You might want to also note that many police departments have a big push to get more tickets before the bonus seasons. So May/June, and Oct./Nov. So if you may wish to be on your best driving, cycling and walking behaviour during those times of year!
Some of the false arrests lead to the death of the innocent in Japan unfortunately:
“The police claim that heart failure caused his death but cases of
heart failurefrequently occur in police cells, so that the public does not believe that what the police say is true.”
p.269 Japan`s Feet of Clay, Volume 9, Freda Utley
Although this came from a book written in 1934, sadly it still occurs today at times.
They stopped my wife and I year back because they were out for tickets. Everyone of them out in front of the main station. One young cop thought he was going to get me for no seat belt but the belt blended with my black down jacket. By the time he made his way to the car and realized I did have my belt on, the light was red and he cited my wife for being past the line instead. ¥8,000 for his mistake.
More deaths while in Police Custody from Dave Aldwinkle (Arudo Debito):
A 37 year-old male in a state of mental confusion was subdued in a hotel room at about 2:35 a.m. after reports that he was shouting and throwing things. He soon had a heart attack and was transported to a hospital, where he was confirmed dead at about 10:55 p.m. Police suspect drugs were involved.●精神錯乱状態の男性、警官保護後に死亡 都内ホテル、室内に粉末も東京都内のホテルで精神錯乱状態に陥り、警視庁目黒署に保護された男性（37）が約20時間後に死亡していたことが12日、警視庁生活安全総務課への取材で分かった。ホテルの室内から覚醒剤のような粉末などが見つかっており、同課は成分の鑑定を急ぐとともに、13日にも男性を司法解剖して死因を調べる。･･････11日午前2時35分ごろ、東京都目黒区内のホテルの一室で、大声を出し、腕時計を投げつけるなどしていたのを目黒署員が発見。同署員は精神錯乱状態と判断し、保護バンドを手足に巻くなどして保護した。男性は間もなく心肺停止状態になり、都内の病院に搬送されたが、同日午後10時55分ごろ、死亡が確認された。･･････室内からは覚醒剤のような粉末が入ったポリ袋のほか、茶色い粉末入りの袋や空の袋も見つかり、同課は男性が何らかの薬物を摂取していたとみている。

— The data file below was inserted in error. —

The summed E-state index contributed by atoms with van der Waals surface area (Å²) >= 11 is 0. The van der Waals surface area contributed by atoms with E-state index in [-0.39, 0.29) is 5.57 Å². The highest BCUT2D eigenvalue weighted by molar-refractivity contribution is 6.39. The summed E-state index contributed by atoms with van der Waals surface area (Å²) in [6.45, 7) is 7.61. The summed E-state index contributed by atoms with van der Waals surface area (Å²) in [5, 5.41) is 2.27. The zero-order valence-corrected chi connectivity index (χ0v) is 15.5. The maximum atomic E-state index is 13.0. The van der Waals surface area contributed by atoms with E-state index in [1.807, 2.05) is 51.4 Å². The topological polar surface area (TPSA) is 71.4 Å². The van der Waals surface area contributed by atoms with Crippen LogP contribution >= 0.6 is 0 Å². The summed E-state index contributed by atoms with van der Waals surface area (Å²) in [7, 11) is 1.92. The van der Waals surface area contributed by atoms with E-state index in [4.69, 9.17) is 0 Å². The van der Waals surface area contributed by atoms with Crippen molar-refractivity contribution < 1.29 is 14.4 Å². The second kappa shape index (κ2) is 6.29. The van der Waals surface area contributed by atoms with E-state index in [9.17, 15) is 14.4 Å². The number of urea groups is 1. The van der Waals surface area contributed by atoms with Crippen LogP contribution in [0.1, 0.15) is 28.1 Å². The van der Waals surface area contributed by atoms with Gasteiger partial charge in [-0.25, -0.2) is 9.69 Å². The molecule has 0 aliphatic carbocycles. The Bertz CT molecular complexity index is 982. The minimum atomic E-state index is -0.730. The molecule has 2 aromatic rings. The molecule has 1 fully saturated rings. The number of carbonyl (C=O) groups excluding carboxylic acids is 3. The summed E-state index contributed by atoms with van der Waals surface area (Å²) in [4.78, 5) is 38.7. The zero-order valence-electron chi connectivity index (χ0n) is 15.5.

The police seem to target people who work at night. People like musicians who play a gig then come home on the last train. Or people who were out at a party and come home late.
“When there is a strike the police always arrive promptly to arrest the leaders and break it by arranging a so-called compromise settlement, which the workers are bound to accept since those who dare to object are arrested as disturbers of the peace. This is all part of the
paternalism` of the Japanese police, equally with the third degree methods they employ in the police cells for extracting so called evidence.”
–p. 269 Japan`s Feet of Clay, Volume 9, Freda Utley
One thing I will add is, I wish the police would do more to enforce existing laws. There are laws for bicycle safety-things like: bicycles must obey traffic laws like not going through red lights. People flaunt them because they are not enforced in Machida. I’ve been hit by a bicycle three times in three years. My wife has been hit too.
They do a good job of preventing the illegal parking of bicycles in downtown Machida. But surely they can do more about safety. As usual, it will not happen until someone gets killed or severely injured.
Also laws about smoking in public, and walking and smoking. Some feel free to do it because it is not enforced often.
What is the point of laws if they are not going to be enforced?
Another Reader said:
“My friend is a policeman in Tokyo. He said he regularly comes to Machida to look for Russian spies.”